According to the Washington Post, President Donald Trump has no business looking into the origins of what became the Mueller investigation, and the notion of sending his attorney general to foreign countries to get to the bottom of how the false charges against him came to be the subject of a 2-year, $40 million special counsel probe is definitely improper and perhaps illegal.
The president is forcing key federal agencies to “pursue his personal and political goals, investigate his enemies and lend legitimacy to his theories about the 2016 election,” Philip Rucker and Robert Costa of the Washington Post wrote Tuesday in “’A presidency of one’: Key federal agencies increasingly compelled to benefit Trump.”
He has ordered the Justice Department to “prioritize a probe that the president hopes will discredit a finding by U.S. intelligence agencies that Russia interfered in the 2016 election to help him win,” Costa and Rucker wrote.
“Taken together” with the State Department investigating 130 current and former officials who sent emails to Hillary Clinton’s private account and with Barr traveling overseas to “’investigate the investigators’ as the right’s rallying cry goes,” these actions “illustrate the sweeping reach of Trump’s power and the culture he has spawned inside the government,” they wrote.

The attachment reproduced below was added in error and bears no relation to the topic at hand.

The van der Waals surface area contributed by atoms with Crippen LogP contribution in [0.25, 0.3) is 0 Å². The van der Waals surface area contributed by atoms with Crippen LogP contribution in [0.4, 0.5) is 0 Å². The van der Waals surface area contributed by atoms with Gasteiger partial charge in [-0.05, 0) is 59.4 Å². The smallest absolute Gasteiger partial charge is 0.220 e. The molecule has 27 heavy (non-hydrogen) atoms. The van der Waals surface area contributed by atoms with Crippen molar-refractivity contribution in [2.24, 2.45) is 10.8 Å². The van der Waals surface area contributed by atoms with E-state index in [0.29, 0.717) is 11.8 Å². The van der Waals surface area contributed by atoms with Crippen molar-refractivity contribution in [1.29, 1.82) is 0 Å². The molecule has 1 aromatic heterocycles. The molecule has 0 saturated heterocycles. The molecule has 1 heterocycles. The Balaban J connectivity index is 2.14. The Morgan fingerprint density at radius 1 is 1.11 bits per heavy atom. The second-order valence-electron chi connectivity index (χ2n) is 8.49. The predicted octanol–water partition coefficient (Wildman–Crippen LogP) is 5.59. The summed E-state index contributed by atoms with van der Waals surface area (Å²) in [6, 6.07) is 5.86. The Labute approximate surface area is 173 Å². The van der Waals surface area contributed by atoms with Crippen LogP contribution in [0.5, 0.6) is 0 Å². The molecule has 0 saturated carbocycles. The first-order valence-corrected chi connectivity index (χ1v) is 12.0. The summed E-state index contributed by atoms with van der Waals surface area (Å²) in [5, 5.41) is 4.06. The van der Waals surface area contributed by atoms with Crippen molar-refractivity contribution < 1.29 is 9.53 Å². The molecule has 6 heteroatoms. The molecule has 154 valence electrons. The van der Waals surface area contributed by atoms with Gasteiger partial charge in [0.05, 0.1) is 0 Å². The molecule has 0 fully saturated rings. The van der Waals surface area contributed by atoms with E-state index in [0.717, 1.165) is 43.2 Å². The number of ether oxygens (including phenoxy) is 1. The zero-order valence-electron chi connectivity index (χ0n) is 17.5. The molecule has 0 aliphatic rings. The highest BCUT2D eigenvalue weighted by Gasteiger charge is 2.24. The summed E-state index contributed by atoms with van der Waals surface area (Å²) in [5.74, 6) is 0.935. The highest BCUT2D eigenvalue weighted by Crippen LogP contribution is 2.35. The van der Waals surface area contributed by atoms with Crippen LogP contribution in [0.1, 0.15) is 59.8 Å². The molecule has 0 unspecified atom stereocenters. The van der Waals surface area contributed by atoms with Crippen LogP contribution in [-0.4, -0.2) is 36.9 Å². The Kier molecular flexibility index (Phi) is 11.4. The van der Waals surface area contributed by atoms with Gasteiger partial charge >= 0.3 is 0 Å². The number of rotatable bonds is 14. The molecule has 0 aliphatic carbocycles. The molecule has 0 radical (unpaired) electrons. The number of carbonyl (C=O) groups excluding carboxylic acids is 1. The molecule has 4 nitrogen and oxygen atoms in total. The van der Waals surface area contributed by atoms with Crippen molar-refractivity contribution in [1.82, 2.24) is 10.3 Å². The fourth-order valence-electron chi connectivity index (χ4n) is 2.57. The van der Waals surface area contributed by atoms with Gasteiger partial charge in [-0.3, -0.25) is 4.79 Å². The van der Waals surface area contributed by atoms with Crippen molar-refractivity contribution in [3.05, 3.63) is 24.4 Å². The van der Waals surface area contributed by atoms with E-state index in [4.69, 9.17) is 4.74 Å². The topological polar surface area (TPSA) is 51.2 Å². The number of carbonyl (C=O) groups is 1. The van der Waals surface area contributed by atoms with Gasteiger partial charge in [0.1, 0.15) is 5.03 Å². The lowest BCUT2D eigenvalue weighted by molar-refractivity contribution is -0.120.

“The president’s personal concerns have become priorities of departments that traditionally have operated with some degree of political independence from the White House – and their leaders are engaging their boss’s obsessions.”
Another Post piece, “Government-by-conspiracy-theory rides again,” by Philip Bump, argued Trump’s presidency is essentially a mutual admiration society with Fox News and other Fox networks and that conspiracy theories spawned on the networks with no tether to reality are driving the president’s actions.
“To put a fine point on it: Trump lives in and relies upon a conservative-media and Fox News presidency. Which brings us to Attorney General William Barr,” Bump wrote.
On Monday, the Post had reported Barr was talking to foreign leaders about the involvement of their intelligence communities in the origins of what became the Mueller probe.
“In the abstract, that’s understandable; the federal government relies on international assistance with investigations regularly,” Bump wrote. “In this case, though, Barr’s efforts are in service to a sprawling conspiracy theory targeting Barr’s own organization along with other components of the U.S. intelligence community. In other words, Barr is asking foreign countries to dig around for evidence of malfeasance by U.S. agencies.”
He does not mention that the director and deputy director of the FBI during the previous administration have been fired from their jobs and referred for federal prosecution or that nearly 30 other Department of Justice, FBI and intelligence authorities have been forced out for alleged wrongdoing.
“The whole theory” that Democrats used the intelligence community of the U.S. and other countries and some of the nation’s top law enforcement officials to undermine Trump’s candidacy and presidency “was rendered moot by special counsel Robert S. Mueller III’s investigation and indictment of a dozen Russian intelligence agents,” Bump wrote.
He does not explain why or how they were “rendered moot,” or why those indictments – from which Mueller dodged discovery – settle the matter.